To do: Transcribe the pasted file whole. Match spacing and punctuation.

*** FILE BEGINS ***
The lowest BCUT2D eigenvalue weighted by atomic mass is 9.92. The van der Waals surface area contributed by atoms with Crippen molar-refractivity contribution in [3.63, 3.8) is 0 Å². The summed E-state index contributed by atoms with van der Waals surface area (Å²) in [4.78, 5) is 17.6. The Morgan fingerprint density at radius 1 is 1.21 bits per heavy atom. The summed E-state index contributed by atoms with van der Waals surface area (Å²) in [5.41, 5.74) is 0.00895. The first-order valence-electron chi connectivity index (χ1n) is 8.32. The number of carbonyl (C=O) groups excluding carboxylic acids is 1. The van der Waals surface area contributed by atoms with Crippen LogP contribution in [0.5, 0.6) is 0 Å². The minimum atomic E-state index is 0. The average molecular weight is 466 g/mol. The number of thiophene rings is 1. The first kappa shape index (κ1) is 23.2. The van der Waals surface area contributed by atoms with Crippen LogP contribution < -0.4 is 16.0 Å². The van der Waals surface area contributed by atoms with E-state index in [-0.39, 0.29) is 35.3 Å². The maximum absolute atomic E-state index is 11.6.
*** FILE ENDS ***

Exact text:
The lowest BCUT2D eigenvalue weighted by atomic mass is 9.92. The van der Waals surface area contributed by atoms with Crippen molar-refractivity contribution in [3.63, 3.8) is 0 Å². The summed E-state index contributed by atoms with van der Waals surface area (Å²) in [4.78, 5) is 17.6. The Morgan fingerprint density at radius 1 is 1.21 bits per heavy atom. The summed E-state index contributed by atoms with van der Waals surface area (Å²) in [5.41, 5.74) is 0.00895. The first-order valence-electron chi connectivity index (χ1n) is 8.32. The number of carbonyl (C=O) groups excluding carboxylic acids is 1. The van der Waals surface area contributed by atoms with Crippen LogP contribution in [0.5, 0.6) is 0 Å². The minimum atomic E-state index is 0. The average molecular weight is 466 g/mol. The number of thiophene rings is 1. The first kappa shape index (κ1) is 23.2. The van der Waals surface area contributed by atoms with Crippen LogP contribution < -0.4 is 16.0 Å². The van der Waals surface area contributed by atoms with E-state index in [-0.39, 0.29) is 35.3 Å². The maximum absolute atomic E-state index is 11.6.